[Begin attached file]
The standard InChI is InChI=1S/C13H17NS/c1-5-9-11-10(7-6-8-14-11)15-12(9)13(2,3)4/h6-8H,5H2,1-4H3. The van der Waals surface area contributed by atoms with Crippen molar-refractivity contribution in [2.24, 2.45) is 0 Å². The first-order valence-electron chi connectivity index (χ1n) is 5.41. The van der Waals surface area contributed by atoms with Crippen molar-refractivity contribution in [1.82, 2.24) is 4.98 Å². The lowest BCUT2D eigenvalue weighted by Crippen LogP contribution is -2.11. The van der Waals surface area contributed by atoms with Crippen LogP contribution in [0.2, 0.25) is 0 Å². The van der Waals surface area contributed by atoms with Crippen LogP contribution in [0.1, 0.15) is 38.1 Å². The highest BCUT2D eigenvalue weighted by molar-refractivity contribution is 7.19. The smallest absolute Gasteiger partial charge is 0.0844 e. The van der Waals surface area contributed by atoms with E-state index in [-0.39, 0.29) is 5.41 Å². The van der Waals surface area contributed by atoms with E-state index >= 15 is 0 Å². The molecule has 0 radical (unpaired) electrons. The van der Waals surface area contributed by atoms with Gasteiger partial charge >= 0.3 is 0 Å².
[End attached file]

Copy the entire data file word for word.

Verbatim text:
The standard InChI is InChI=1S/C13H17NS/c1-5-9-11-10(7-6-8-14-11)15-12(9)13(2,3)4/h6-8H,5H2,1-4H3. The van der Waals surface area contributed by atoms with Crippen molar-refractivity contribution in [2.24, 2.45) is 0 Å². The first-order valence-electron chi connectivity index (χ1n) is 5.41. The van der Waals surface area contributed by atoms with Crippen molar-refractivity contribution in [1.82, 2.24) is 4.98 Å². The lowest BCUT2D eigenvalue weighted by Crippen LogP contribution is -2.11. The van der Waals surface area contributed by atoms with Crippen LogP contribution in [0.2, 0.25) is 0 Å². The van der Waals surface area contributed by atoms with Crippen LogP contribution in [0.1, 0.15) is 38.1 Å². The highest BCUT2D eigenvalue weighted by molar-refractivity contribution is 7.19. The smallest absolute Gasteiger partial charge is 0.0844 e. The van der Waals surface area contributed by atoms with E-state index in [-0.39, 0.29) is 5.41 Å². The van der Waals surface area contributed by atoms with E-state index >= 15 is 0 Å². The molecule has 0 radical (unpaired) electrons. The van der Waals surface area contributed by atoms with Gasteiger partial charge >= 0.3 is 0 Å².